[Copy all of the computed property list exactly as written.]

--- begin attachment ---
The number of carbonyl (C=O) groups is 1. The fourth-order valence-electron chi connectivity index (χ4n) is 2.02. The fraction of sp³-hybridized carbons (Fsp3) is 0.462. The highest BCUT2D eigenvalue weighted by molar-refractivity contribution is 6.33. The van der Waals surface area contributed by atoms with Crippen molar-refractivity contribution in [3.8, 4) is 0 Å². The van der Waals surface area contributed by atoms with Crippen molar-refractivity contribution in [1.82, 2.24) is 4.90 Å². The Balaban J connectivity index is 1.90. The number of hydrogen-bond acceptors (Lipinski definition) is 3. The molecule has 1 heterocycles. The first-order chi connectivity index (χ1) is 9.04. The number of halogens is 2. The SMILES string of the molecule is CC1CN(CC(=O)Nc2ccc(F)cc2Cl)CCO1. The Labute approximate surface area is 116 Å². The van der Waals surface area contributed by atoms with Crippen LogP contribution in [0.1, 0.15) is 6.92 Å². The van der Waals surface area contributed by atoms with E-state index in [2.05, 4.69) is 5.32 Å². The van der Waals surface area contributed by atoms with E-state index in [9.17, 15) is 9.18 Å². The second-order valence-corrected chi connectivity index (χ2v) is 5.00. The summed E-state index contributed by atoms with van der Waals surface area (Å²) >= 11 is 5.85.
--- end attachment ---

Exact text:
The number of carbonyl (C=O) groups is 1. The fourth-order valence-electron chi connectivity index (χ4n) is 2.02. The fraction of sp³-hybridized carbons (Fsp3) is 0.462. The highest BCUT2D eigenvalue weighted by molar-refractivity contribution is 6.33. The van der Waals surface area contributed by atoms with Crippen molar-refractivity contribution in [3.8, 4) is 0 Å². The van der Waals surface area contributed by atoms with Crippen molar-refractivity contribution in [1.82, 2.24) is 4.90 Å². The Balaban J connectivity index is 1.90. The number of hydrogen-bond acceptors (Lipinski definition) is 3. The molecule has 1 heterocycles. The first-order chi connectivity index (χ1) is 9.04. The number of halogens is 2. The SMILES string of the molecule is CC1CN(CC(=O)Nc2ccc(F)cc2Cl)CCO1. The Labute approximate surface area is 116 Å². The van der Waals surface area contributed by atoms with Crippen LogP contribution in [0.1, 0.15) is 6.92 Å². The van der Waals surface area contributed by atoms with E-state index in [2.05, 4.69) is 5.32 Å². The van der Waals surface area contributed by atoms with E-state index in [9.17, 15) is 9.18 Å². The second-order valence-corrected chi connectivity index (χ2v) is 5.00. The summed E-state index contributed by atoms with van der Waals surface area (Å²) >= 11 is 5.85.